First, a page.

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In The Cards

There's no predicting the best way to earn mileage, so do your research.

Affinity cards--those credit cards that let you collect airline miles and frequent stayer points for every dollar charged on them--are growing in popularity among the jet set. These payment methods let you add to your mileage collection faster than ever--at little or no cost.

But are affinity cards always a good deal? Not necessarily. In exchange for collecting miles, you're sometimes charged a hefty annual fee and higher interest rates. "It's definitely something to consider," says Mati Otsmaa, chief marketing officer for Shelton, Connecticut-based BrandDirect Marketing. "If you don't use the card a lot, you might not be getting a good deal."

That's not to say there aren't any wise buys out there. The editors at InsideFlyer magazine recently weighed in on the best affinity-card deals for business travelers. Pam Lewis, managing editor, advises travelers to read the fine print before signing on the dotted line. "Look at everything--the interest rate, the fees and enrollment bonuses--before deciding," she says.

One of her favorites is the US Airways Dividend Miles Platinum Visa, managed by Bank of America (800-732-9194). It gives customers 1.2 miles per dollar spent on general purchases and two miles per dollar spent on US Airways tickets. Interest rates are relatively competitive, and there's a generous enrollment bonus. The only drawback is the above-average annual fee of $125.

The Sheraton Starpoints Credit Card from American Express (800-678-4629) wins in the hotel category. Not only do you earn Starpoints preferred guest points at the rate of 1.5 miles per dollar spent, but there's no annual fee. In addition, when you hit the 20,000-point level, the company throws in another 5,000 points you can transfer to airline programs. Heavy users can amass miles at much more than 1.5 per dollar.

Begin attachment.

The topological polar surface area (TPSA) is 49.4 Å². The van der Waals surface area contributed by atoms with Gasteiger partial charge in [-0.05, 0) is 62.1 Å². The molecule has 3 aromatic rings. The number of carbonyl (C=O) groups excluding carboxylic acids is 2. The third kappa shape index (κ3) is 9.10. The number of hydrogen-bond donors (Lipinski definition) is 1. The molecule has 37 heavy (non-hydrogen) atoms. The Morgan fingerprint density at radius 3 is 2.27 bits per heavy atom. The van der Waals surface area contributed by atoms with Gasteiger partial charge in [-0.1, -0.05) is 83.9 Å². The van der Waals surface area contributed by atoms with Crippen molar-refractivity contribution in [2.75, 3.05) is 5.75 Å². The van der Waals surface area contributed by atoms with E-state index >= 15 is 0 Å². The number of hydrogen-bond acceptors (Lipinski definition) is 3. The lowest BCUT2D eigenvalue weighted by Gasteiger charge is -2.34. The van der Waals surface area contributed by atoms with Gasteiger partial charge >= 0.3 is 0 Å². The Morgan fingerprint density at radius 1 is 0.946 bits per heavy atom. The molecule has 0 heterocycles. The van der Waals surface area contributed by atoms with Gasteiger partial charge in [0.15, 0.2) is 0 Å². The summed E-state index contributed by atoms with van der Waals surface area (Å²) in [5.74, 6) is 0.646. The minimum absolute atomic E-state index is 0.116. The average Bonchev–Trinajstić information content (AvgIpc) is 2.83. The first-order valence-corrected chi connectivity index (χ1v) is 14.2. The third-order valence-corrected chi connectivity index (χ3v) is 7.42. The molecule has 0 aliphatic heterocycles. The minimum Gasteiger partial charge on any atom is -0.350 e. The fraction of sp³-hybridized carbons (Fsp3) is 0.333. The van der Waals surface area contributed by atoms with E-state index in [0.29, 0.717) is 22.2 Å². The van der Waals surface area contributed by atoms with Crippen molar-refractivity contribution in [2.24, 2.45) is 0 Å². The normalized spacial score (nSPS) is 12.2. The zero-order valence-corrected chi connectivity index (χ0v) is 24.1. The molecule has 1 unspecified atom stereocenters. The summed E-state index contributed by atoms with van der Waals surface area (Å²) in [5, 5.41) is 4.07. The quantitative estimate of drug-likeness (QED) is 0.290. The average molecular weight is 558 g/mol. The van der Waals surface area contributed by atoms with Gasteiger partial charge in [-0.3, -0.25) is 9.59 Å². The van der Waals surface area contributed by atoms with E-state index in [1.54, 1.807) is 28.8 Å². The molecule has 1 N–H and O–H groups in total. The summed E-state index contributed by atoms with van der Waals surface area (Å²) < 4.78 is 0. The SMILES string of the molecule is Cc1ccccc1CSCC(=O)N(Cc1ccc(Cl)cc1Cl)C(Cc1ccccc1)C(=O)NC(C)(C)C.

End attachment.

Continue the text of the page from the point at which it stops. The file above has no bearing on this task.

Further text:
Diners Club (800-234-6377) wins an honorable mention for offering the most innovative way to spend award points and its outstanding benefits-including access to many Diners Club airport lounges.

Ready to apply for a card? Joy Thormodsgard, chief operating officer for the National Foundation for Credit Counseling, a network of 1,450 Neighborhood Financial Care Centers throughout the United States, advises travelers to visit www.bankrate.com to compare rates and features. "Be sure to understand the deal," she says. "After you locate the card with the best rewards, compare [it] to a standard card. You might find a better deal with a regular credit card."


Christopher Elliott is a writer in Annapolis, Maryland. Contact him at www.elliott.org.



Contact Source

BrandDirect Marketing, 4 Corporate Dr., Shelton, CT 06489, (203) 447-5000;

Inside Flyer Magazine, (800) 767-8896


Christopher Elliott is an Orlando, Fla., writer and independent producer who specializes in technology, travel and mobile computing. His work has appeared in numerous newspapers, magazines and online. You can find out more about him on his website or sign up for his free weekly newsletter.

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This article was originally published in the May 2000 print edition of Entrepreneur with the headline: In The Cards.

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